Mediators of Inflammation

Mediators of Inflammation / 2020 / Article

Research Article | Open Access

Volume 2020 |Article ID 8890300 |

Yi-Jen Fang, Tien-Yuan Wu, Cheng-Li Lin, Chih-Yang Su, Jia-Rong Li, Yun-Lung Chung, Ni Tien, Yun-Ping Lim, "Effects of Urate-Lowering Therapy on Risk of Hyperlipidemia in Gout by a Population-Based Cohort Study and on In Vitro Hepatic Lipogenesis-Related Gene Expression", Mediators of Inflammation, vol. 2020, Article ID 8890300, 13 pages, 2020.

Effects of Urate-Lowering Therapy on Risk of Hyperlipidemia in Gout by a Population-Based Cohort Study and on In Vitro Hepatic Lipogenesis-Related Gene Expression

Academic Editor: Agnieszka Dobrzyn
Received24 Aug 2020
Revised14 Oct 2020
Accepted24 Oct 2020
Published16 Nov 2020


Patients with gout are at a higher risk of cardiovascular disease, which is associated with hyperlipidemia. Management of gout in Taiwan is poor, and the association between urate-lowering therapy (ULT) among gout patients and hyperlipidemia is unclear. We conducted a retrospective cohort study using data from the Longitudinal Health Insurance Database (LHID) of Taiwan on new-onset gout patients and a comparison cohort without gout. A Cox proportional hazards model was used to analyze differences in the risk of hyperlipidemia between patients with and without gout after considering related comorbidities. We also examined the ULT medications on the hepatic expression of lipogenesis-related genes. After adjusting for potential confounders, the case group (44,413 patients) was found to have a higher risk of hyperlipidemia than the control cohort (177,652 patients) [adjusted hazards ratio ]. Gout patients without antigout treatment had significantly higher risk of hyperlipidemia than the control cohort (). Among gout patients receiving ULT, except those receiving probenecid (), all had significantly lower risk of hyperlipidemia than gout patients without ULT (all ). Using real-time polymerase chain reaction, we found that most of the antigout drugs decreased the expression of hepatic genes related to lipogenesis in differentiated HepaRG cells. These data indicate that these antigout drugs reduce hyperlipidemia in gout patients, partly via the reduction in expression of lipogenesis-related genes, leading to improved blood lipid profiles. We provide evidence of the strong association between gout and hyperlipidemia and highlight the need for appropriate treatment guidelines.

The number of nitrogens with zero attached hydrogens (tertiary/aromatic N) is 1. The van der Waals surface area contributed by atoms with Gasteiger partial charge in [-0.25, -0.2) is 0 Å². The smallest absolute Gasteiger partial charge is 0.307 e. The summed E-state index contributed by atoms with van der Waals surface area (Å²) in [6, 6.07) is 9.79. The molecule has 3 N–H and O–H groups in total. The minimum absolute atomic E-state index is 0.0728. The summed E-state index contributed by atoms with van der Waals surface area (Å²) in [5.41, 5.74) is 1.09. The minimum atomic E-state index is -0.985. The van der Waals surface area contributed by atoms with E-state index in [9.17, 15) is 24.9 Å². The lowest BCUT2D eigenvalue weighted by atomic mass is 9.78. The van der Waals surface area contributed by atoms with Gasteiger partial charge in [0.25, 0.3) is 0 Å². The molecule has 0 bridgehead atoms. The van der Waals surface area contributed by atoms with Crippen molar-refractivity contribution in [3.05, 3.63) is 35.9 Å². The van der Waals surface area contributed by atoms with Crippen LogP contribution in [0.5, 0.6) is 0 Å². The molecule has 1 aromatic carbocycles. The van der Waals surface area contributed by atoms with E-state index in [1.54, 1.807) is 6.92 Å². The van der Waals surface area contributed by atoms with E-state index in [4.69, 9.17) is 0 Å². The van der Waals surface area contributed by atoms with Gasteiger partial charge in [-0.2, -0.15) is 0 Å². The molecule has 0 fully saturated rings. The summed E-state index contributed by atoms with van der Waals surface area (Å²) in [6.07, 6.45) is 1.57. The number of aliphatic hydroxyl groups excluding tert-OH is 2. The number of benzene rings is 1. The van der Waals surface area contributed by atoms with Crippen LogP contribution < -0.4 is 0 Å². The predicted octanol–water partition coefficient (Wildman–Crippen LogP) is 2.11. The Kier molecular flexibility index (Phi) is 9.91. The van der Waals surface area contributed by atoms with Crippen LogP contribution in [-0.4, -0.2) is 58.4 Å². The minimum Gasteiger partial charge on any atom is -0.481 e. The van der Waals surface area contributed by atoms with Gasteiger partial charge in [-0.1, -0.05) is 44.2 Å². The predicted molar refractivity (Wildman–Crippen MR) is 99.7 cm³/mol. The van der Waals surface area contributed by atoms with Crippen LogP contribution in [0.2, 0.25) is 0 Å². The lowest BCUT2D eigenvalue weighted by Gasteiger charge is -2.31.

1. Introduction

Gout is a common form of severe, inflammatory arthritis in adults, especially in males [1]. It is characterized by the crystallization of uric acid (UA), a product of purine metabolism, as a result of chronic elevation of serum UA levels above the saturation point for urate crystal formation. Urate crystal deposits accumulate within small and large joints and may lead to irreversible dysfunction of peripheral joints, subcutaneous tophi, urate nephropathy, and urolithiasis [1, 2]. The disease burden is large and is likely to continue to increase in developed countries, affecting 0.53–6.1% of the population due to changes in lifestyle and diet [3].

Gout-related comorbidities and their treatment may have an effect on the development of gout and on the choice of therapeutic agents for gout. Drugs used to treat acute attacks of gout-related pain and prevent future pain attacks include nonsteroidal anti-inflammatory drugs (NSAIDs), consisting of over-the-counter options for an acute attack; colchicine for an acute attack or prescribed at a low daily dose to prevent future attacks; and corticosteroids to control gout inflammation and pain for patients who cannot take NSAIDs or colchicine [4]. However, urate-lowering therapy (ULT) may be recommended for patients who frequently experience gout attacks and to reduce gout-related complications. It includes xanthine oxidase inhibitors (XOIs) such as allopurinol and febuxostat, to block and lower UA production, and uricosurics such as benzbromarone, sulfinpyrazone, and probenecid, to remove UA from the kidneys [4].